A shadowy Russia-based internet service provider, which security researchers said is responsible for hosting two out of every three malicious web attacks, has been forced to close its doors.
But experts believe the Russian Business Network (RBN) may be reinventing itself in China, although they are unsure if the new operation is under the same management or if it is a copycat version.
“It’s changing by the minute right now,” Matt Richard, director of the Rapid Response Team at VeriSign iDefense, told SCMagazineUS.com today. “It’s a highly volatile situation.”
The RBN, formerly based in St. Petersburg, closed shop Wednesday after its last upstream bandwidth provider cut ties with the ISP following numerous media reports detailing the shady doings.
The company is known in cybercriminal circles as a bulletproof hosting provider, Richard said. It has a no-questions-asked policy when it comes to hosting its roughly 4,000 IP addresses, which have been used in a bevy of malicious attacks, from spam to phishing to IFRAMEs, he said.
“They provide services without regard to what the content is going to be,” Richard said. “The promise to their customers is that they’ll ignore abuse complaints and not take any action against them. The problem that cybercriminals usually have is they’ll put a site up with malicious code, but someone sends an abuse complaint and the ISP takes that site down. Nobody [at RBN] is going to take away their sites.”
An RBN representative could not be reached for comment.
Richard Cox, chief information officer of anti-spam group Spamhaus, told SCMagazineUS.com today that the RBN has not closed, but is instead recreating itself.
“We’ve seen new IP ranges and domains being registered,” he said. “They will take on a new appearance. We’ve seen nothing to suggest their operations are in any way being shut down. They’re replacing everything that was externally visible. They have planned to divest themselves of the identity of the RBN.”
Richard said he and his team are “seeing the emergence of the same kind of code” as the original RBN, this time claiming to originate in China. Yet it is impossible to determine how the new network might ultimately shake out, he said.
“What we think is going to happen is that they’re going to be much more discreet and use smaller and smaller operations,” he said. “They’ll still be in the bulletproof hosting operation, but they won’t be as obvious as they are today.”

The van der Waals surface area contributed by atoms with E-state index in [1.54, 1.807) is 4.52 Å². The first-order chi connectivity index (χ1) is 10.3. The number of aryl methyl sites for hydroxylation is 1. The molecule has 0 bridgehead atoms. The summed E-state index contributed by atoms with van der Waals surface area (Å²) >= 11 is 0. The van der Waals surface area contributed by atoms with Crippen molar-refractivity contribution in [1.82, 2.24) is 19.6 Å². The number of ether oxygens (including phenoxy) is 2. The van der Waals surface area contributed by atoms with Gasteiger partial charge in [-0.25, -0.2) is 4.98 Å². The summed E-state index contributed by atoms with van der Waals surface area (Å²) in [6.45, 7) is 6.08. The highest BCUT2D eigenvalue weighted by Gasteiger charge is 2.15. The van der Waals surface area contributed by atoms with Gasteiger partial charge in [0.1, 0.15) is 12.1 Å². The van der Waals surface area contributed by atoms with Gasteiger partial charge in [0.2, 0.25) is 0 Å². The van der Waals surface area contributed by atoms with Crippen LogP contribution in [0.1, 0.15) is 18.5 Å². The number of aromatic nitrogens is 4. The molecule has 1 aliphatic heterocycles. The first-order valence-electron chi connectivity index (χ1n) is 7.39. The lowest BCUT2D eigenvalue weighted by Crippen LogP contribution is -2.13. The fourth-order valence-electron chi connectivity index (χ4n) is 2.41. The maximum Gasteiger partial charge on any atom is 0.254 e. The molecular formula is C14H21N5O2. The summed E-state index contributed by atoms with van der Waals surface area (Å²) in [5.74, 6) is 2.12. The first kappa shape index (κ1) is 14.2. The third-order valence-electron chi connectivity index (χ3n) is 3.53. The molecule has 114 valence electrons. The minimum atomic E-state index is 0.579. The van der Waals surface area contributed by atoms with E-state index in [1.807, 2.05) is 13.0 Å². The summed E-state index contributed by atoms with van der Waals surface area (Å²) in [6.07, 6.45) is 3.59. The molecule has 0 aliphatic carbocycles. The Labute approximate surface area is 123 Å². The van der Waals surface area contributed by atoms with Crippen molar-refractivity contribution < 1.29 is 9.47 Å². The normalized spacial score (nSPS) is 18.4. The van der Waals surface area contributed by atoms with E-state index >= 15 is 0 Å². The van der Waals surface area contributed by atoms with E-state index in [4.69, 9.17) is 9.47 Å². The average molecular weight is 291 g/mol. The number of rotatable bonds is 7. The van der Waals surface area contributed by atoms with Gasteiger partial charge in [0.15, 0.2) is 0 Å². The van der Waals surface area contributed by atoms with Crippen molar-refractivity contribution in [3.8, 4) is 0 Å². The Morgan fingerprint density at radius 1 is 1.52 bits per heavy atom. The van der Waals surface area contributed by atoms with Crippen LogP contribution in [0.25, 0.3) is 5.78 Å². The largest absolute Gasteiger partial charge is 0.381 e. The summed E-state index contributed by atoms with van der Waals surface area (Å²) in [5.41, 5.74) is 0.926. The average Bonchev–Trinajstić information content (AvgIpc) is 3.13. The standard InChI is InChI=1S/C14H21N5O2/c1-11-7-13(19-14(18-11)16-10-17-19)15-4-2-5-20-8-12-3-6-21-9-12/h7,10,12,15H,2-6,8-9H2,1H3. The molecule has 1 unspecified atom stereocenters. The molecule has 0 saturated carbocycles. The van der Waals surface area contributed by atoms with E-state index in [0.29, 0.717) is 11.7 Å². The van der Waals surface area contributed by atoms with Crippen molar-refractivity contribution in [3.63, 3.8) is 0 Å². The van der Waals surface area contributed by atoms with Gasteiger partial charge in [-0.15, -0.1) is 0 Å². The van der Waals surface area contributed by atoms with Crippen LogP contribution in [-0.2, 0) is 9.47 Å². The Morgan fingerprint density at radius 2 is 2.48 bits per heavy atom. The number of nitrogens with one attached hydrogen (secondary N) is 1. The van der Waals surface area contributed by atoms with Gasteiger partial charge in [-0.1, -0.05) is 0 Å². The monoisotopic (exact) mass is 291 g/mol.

The RBN was forced to reinvent itself after a Washington Post investigative report highlighted the unscrupulous operations of the ISP. Soon after, a U.K.-based upstream provider, Tiscali, severed ties with the RBN.
A Tiscali spokeswoman told SCMagazineUS.com in an email that the company is checking with one of its subsidiaries, TiNet, which may have had a “peering agreement” with the RBN.
Then, earlier this week, another U.K.-based bandwidth provider, Connections 4 London (C4L), also stopped doing business with the RBN.
“That left them with no connectivity to the rest of the internet,” Richard said. “Essentially, they went dark.”
A spokeswoman from Tiscali did not return an email seeking comment. A C4L sales representative said he was not familiar with RBN, but that he would further investigate.
Richard said internet backbone vendors provided service for the RBN because they typically turn a blind eye to any shady undertakings.
“Usually the upstream providers aren’t too worried about content,” Richard said. “Really their concern is providing that infrastructure. They don’t really look inside the traffic to see what’s going on. They do, however, care when they get in the news.”
The RBN is also believed to be associated with InterCage, a Concord, Calif.-based dedicated server provider, Cox said. But the company’s president, when reached by SCMagazineUS.com today by telephone, denied any affiliation with the RBN.
“This is the first time I’ve heard that term,” said Emio Kacperski, adding that the company is receptive to any user complaints concerning abuse.